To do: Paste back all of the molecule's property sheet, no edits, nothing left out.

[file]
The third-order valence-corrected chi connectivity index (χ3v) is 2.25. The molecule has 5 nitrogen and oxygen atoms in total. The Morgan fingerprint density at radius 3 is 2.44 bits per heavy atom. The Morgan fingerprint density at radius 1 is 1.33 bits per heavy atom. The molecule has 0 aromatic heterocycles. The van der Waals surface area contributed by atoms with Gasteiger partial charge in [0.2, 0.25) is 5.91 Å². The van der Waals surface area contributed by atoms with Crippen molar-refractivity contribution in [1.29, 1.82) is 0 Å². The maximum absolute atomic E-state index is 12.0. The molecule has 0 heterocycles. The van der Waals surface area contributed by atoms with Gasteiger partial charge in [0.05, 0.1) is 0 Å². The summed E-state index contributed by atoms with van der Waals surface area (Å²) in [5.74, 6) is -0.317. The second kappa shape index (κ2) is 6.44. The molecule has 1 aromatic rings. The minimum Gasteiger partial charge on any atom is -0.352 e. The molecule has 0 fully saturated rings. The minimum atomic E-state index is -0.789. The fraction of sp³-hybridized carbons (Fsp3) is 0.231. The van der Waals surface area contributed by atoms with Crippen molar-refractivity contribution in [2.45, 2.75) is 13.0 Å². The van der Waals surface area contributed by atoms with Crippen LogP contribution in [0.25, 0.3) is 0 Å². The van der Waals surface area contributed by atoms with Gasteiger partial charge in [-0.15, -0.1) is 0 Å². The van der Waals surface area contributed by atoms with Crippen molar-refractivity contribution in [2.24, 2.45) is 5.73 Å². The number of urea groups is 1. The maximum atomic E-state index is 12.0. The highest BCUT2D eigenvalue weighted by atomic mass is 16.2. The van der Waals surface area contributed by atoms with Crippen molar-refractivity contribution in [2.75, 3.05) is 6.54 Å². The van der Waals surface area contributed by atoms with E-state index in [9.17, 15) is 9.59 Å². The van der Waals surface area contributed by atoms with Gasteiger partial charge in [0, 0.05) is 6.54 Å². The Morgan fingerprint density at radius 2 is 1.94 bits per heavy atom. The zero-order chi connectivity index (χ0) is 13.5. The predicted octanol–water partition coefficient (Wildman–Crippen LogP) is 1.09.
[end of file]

The third-order valence-corrected chi connectivity index (χ3v) is 2.25. The molecule has 5 nitrogen and oxygen atoms in total. The Morgan fingerprint density at radius 3 is 2.44 bits per heavy atom. The Morgan fingerprint density at radius 1 is 1.33 bits per heavy atom. The molecule has 0 aromatic heterocycles. The van der Waals surface area contributed by atoms with Gasteiger partial charge in [0.2, 0.25) is 5.91 Å². The van der Waals surface area contributed by atoms with Crippen molar-refractivity contribution in [1.29, 1.82) is 0 Å². The maximum absolute atomic E-state index is 12.0. The molecule has 0 heterocycles. The van der Waals surface area contributed by atoms with Gasteiger partial charge in [0.05, 0.1) is 0 Å². The summed E-state index contributed by atoms with van der Waals surface area (Å²) in [5.74, 6) is -0.317. The second kappa shape index (κ2) is 6.44. The molecule has 1 aromatic rings. The minimum Gasteiger partial charge on any atom is -0.352 e. The molecule has 0 fully saturated rings. The minimum atomic E-state index is -0.789. The fraction of sp³-hybridized carbons (Fsp3) is 0.231. The van der Waals surface area contributed by atoms with Crippen molar-refractivity contribution in [2.45, 2.75) is 13.0 Å². The van der Waals surface area contributed by atoms with Crippen LogP contribution in [0.25, 0.3) is 0 Å². The van der Waals surface area contributed by atoms with Gasteiger partial charge in [-0.15, -0.1) is 0 Å². The van der Waals surface area contributed by atoms with Crippen molar-refractivity contribution in [2.24, 2.45) is 5.73 Å². The number of urea groups is 1. The maximum atomic E-state index is 12.0. The highest BCUT2D eigenvalue weighted by atomic mass is 16.2. The van der Waals surface area contributed by atoms with Crippen molar-refractivity contribution in [2.75, 3.05) is 6.54 Å². The van der Waals surface area contributed by atoms with E-state index in [9.17, 15) is 9.59 Å². The van der Waals surface area contributed by atoms with Gasteiger partial charge in [0, 0.05) is 6.54 Å². The Morgan fingerprint density at radius 2 is 1.94 bits per heavy atom. The zero-order chi connectivity index (χ0) is 13.5. The predicted octanol–water partition coefficient (Wildman–Crippen LogP) is 1.09.